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Not everyone tolerates temperature the same way

  • ASSOCIATED PRESS

    A man walks a dog in the snow during a winter storm in Philadelphia on March 21.

Mehmet Oz, M.D., is host of “The Dr. Oz Show,” and Mike Roizen, M.D., is Chief Wellness Officer and Chair of Wellness Institute at Cleveland Clinic.

Email questions to youdocsdaily@sharecare.com.

QUESTION: Why does seems I always feel colder than everyone else, even when I am dressed just as warmly?

— Carmela V., Syracuse, New York

ANSWER: Different people’s bodies develop different cold tolerances. Your chilliness boils down to how well your body produces and retains heat.

When you’re in the cold, the network of blood vessels close to your skin’s surface retreats inward so you don’t lose heat. But you end up with cold fingers and toes. Some folks’ blood vessels make a deeper retreat (that may be you).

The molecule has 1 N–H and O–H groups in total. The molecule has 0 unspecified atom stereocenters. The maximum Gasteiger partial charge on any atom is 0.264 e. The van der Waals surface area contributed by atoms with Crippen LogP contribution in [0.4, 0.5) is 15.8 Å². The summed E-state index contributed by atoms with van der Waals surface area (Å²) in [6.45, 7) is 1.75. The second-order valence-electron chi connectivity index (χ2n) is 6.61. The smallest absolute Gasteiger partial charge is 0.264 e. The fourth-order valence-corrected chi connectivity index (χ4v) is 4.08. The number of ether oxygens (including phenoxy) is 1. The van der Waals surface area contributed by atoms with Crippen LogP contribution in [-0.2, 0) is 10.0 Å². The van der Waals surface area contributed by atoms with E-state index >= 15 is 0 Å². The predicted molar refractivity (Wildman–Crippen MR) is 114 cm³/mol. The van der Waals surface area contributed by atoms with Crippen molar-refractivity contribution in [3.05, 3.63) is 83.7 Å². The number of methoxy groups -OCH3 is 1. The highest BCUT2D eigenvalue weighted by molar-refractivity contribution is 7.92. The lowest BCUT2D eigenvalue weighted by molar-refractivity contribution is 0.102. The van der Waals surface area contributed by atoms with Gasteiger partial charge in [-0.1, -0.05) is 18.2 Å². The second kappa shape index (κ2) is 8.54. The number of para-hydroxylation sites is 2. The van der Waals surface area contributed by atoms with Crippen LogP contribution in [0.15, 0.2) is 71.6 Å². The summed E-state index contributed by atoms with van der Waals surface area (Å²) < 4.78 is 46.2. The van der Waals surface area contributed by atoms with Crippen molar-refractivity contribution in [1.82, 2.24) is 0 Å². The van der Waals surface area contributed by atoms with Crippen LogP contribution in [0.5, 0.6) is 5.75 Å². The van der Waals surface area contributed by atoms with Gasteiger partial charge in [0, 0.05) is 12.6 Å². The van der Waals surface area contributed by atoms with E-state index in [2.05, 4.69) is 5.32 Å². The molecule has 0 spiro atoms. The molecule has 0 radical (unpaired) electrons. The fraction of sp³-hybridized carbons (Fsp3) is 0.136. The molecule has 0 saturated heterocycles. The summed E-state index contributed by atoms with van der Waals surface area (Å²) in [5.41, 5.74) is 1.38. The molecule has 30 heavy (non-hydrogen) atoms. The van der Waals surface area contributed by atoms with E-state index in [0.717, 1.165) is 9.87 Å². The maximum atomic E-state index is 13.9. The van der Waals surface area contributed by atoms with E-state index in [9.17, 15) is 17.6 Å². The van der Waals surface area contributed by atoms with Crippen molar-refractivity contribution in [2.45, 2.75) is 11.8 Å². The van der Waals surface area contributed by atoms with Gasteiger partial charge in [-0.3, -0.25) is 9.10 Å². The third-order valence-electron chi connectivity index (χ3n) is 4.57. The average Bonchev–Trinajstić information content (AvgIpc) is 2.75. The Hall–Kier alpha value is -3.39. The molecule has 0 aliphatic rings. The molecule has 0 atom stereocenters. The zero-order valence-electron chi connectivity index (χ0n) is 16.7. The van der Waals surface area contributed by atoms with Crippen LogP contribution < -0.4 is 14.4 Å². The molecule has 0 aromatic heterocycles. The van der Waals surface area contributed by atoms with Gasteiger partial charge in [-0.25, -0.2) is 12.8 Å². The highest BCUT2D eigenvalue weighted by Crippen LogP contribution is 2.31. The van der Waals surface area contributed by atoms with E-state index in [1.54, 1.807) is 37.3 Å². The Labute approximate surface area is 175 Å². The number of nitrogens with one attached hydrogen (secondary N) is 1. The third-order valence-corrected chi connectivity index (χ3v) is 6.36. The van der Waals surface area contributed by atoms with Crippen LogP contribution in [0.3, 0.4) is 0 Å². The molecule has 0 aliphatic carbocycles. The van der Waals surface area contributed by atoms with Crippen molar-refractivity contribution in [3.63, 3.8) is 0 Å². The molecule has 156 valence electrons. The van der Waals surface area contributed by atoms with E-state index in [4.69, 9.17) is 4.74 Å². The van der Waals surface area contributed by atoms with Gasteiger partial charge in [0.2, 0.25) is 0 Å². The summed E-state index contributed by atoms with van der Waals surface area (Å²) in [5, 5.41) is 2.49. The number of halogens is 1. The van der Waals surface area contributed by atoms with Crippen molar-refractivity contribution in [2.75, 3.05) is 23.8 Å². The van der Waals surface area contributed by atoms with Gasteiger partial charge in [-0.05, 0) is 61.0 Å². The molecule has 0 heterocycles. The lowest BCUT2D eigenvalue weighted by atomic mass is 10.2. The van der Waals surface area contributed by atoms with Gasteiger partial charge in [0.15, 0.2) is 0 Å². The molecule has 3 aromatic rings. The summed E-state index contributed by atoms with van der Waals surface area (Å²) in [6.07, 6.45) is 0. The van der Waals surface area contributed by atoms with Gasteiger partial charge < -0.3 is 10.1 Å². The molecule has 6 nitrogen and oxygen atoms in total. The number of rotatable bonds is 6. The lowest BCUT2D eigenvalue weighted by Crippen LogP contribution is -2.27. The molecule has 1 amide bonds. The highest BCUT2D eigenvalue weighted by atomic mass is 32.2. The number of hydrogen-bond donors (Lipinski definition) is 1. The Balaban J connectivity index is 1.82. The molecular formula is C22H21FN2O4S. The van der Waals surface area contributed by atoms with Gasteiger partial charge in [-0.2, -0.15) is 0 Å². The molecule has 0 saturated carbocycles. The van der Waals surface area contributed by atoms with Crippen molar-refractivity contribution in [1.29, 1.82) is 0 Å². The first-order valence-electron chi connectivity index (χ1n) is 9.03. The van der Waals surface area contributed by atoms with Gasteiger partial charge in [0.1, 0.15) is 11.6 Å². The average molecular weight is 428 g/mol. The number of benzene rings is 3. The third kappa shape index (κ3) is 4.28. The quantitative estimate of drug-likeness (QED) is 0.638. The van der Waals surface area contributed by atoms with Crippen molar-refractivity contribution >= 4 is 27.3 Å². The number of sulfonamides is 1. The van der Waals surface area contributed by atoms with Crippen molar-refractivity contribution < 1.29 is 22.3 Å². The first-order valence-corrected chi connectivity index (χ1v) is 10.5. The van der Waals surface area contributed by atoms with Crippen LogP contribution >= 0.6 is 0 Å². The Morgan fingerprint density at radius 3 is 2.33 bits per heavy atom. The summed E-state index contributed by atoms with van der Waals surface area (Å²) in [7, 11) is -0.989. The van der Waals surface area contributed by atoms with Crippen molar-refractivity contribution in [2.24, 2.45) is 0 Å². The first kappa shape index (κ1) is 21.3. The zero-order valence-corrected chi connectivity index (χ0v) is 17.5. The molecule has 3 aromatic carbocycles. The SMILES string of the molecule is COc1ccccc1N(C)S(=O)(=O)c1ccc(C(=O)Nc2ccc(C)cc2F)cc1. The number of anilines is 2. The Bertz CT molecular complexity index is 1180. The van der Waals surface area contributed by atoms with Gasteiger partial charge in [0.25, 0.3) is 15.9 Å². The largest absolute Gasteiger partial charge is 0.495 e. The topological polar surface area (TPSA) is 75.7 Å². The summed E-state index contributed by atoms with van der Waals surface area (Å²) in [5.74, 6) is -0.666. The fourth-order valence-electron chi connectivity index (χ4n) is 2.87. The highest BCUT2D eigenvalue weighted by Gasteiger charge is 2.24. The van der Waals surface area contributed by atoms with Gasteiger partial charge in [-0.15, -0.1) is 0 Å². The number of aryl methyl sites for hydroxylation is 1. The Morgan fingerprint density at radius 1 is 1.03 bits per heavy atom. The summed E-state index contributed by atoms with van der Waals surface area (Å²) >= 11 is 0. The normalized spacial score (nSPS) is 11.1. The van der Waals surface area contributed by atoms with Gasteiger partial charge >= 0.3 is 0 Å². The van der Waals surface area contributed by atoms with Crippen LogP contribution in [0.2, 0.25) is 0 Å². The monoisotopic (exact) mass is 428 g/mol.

The body does try to help out by making you shiver: When muscles contract and release, they create heat and (hopefully) warm you up.

But how much heat you lose — and how warm you stay — depends on lots of factors:

>> Body fat: The more fat right under the skin, the more insulated your body is and the less heat you give off.

>> Height: Generally speaking, the taller you are, more skin area your body has. That means more opportunity for heat to escape.

>> Age: Older bodies are less able to regulate temperature and are more cold-sensitive.

>> Sex: Vasoconstriction, that retreat of the blood vessels and resulting cold fingers and toes, happens more to women. Fluctuations in menstrual hormones also can make women more sensitive to cold at certain times of the month.

>> Underlying conditions: It’s possible that hypercoldness may indicate an undiagnosed disorder such as Raynaud’s phenomenon or an autoimmune condition such as Sjogren’s or Hashimoto’s (low thyroid).

So what can you do? If you’re concerned, talk to your doctor. Try building up your tolerance. There’s evidence that exposing yourself to the cold for 20 minutes a day and avoiding prolonged stays in warm rooms is effective.

Other research shows that exercising regularly boosts your resting metabolic rate, so your body produces more heat. First step: Getting 10,000 steps daily, and having two to three weekly sessions of strength building (more muscles, more warmth).

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